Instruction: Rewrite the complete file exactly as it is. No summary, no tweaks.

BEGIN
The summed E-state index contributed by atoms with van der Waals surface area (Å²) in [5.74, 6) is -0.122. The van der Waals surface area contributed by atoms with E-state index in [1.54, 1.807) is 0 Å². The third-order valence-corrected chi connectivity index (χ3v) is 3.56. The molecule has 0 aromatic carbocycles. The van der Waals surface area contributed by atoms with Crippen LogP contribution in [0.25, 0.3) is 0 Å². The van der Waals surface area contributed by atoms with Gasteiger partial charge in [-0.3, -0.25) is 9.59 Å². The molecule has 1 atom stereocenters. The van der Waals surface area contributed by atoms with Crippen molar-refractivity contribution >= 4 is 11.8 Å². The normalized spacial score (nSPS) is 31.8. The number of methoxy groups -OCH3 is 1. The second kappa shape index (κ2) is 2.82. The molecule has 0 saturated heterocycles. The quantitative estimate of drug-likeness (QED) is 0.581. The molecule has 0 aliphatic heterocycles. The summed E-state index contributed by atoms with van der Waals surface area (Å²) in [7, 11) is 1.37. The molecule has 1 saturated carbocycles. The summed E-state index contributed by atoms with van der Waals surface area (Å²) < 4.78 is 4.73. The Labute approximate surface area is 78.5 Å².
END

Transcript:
The summed E-state index contributed by atoms with van der Waals surface area (Å²) in [5.74, 6) is -0.122. The van der Waals surface area contributed by atoms with E-state index in [1.54, 1.807) is 0 Å². The third-order valence-corrected chi connectivity index (χ3v) is 3.56. The molecule has 0 aromatic carbocycles. The van der Waals surface area contributed by atoms with Crippen LogP contribution in [0.25, 0.3) is 0 Å². The van der Waals surface area contributed by atoms with Gasteiger partial charge in [-0.3, -0.25) is 9.59 Å². The molecule has 1 atom stereocenters. The van der Waals surface area contributed by atoms with Crippen molar-refractivity contribution >= 4 is 11.8 Å². The normalized spacial score (nSPS) is 31.8. The number of methoxy groups -OCH3 is 1. The second kappa shape index (κ2) is 2.82. The molecule has 0 saturated heterocycles. The quantitative estimate of drug-likeness (QED) is 0.581. The molecule has 0 aliphatic heterocycles. The summed E-state index contributed by atoms with van der Waals surface area (Å²) in [7, 11) is 1.37. The molecule has 1 saturated carbocycles. The summed E-state index contributed by atoms with van der Waals surface area (Å²) < 4.78 is 4.73. The Labute approximate surface area is 78.5 Å².